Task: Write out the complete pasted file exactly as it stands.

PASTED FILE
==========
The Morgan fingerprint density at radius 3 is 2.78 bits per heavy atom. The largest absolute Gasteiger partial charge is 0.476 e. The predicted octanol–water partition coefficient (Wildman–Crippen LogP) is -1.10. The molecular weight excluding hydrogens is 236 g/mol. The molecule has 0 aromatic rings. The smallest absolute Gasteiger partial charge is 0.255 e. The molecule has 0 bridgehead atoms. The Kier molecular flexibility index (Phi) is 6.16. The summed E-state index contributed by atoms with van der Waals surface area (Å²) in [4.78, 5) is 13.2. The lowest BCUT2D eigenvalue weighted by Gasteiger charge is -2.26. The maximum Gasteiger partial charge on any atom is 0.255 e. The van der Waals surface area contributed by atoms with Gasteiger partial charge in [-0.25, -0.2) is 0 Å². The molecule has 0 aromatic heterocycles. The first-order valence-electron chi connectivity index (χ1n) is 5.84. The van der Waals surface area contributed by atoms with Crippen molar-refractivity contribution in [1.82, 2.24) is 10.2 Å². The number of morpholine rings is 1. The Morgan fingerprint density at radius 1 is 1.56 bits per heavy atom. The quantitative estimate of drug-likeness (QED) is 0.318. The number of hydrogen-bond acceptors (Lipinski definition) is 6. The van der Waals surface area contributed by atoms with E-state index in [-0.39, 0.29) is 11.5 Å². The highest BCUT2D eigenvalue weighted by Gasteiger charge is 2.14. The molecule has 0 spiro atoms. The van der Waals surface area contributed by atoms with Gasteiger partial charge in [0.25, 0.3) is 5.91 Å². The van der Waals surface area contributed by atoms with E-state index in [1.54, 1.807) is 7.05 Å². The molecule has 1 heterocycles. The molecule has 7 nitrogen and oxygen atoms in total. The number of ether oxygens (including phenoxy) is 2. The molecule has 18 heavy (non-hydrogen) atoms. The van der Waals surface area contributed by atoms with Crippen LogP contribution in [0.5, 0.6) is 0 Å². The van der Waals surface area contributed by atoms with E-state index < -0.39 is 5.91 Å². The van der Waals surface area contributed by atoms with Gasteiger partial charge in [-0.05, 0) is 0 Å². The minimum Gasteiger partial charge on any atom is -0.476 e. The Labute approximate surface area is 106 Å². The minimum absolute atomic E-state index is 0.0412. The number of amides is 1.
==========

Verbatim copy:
The Morgan fingerprint density at radius 3 is 2.78 bits per heavy atom. The largest absolute Gasteiger partial charge is 0.476 e. The predicted octanol–water partition coefficient (Wildman–Crippen LogP) is -1.10. The molecular weight excluding hydrogens is 236 g/mol. The molecule has 0 aromatic rings. The smallest absolute Gasteiger partial charge is 0.255 e. The molecule has 0 bridgehead atoms. The Kier molecular flexibility index (Phi) is 6.16. The summed E-state index contributed by atoms with van der Waals surface area (Å²) in [4.78, 5) is 13.2. The lowest BCUT2D eigenvalue weighted by Gasteiger charge is -2.26. The maximum Gasteiger partial charge on any atom is 0.255 e. The van der Waals surface area contributed by atoms with Gasteiger partial charge in [-0.25, -0.2) is 0 Å². The molecule has 0 aromatic heterocycles. The first-order valence-electron chi connectivity index (χ1n) is 5.84. The van der Waals surface area contributed by atoms with Crippen molar-refractivity contribution in [1.82, 2.24) is 10.2 Å². The number of morpholine rings is 1. The Morgan fingerprint density at radius 1 is 1.56 bits per heavy atom. The quantitative estimate of drug-likeness (QED) is 0.318. The number of hydrogen-bond acceptors (Lipinski definition) is 6. The van der Waals surface area contributed by atoms with E-state index in [-0.39, 0.29) is 11.5 Å². The highest BCUT2D eigenvalue weighted by Gasteiger charge is 2.14. The molecule has 0 spiro atoms. The van der Waals surface area contributed by atoms with Gasteiger partial charge in [0.25, 0.3) is 5.91 Å². The van der Waals surface area contributed by atoms with E-state index in [1.54, 1.807) is 7.05 Å². The molecule has 1 heterocycles. The molecule has 7 nitrogen and oxygen atoms in total. The number of ether oxygens (including phenoxy) is 2. The molecule has 18 heavy (non-hydrogen) atoms. The van der Waals surface area contributed by atoms with Crippen LogP contribution in [0.5, 0.6) is 0 Å². The van der Waals surface area contributed by atoms with E-state index < -0.39 is 5.91 Å². The van der Waals surface area contributed by atoms with Gasteiger partial charge in [-0.05, 0) is 0 Å². The minimum Gasteiger partial charge on any atom is -0.476 e. The Labute approximate surface area is 106 Å². The minimum absolute atomic E-state index is 0.0412. The number of amides is 1.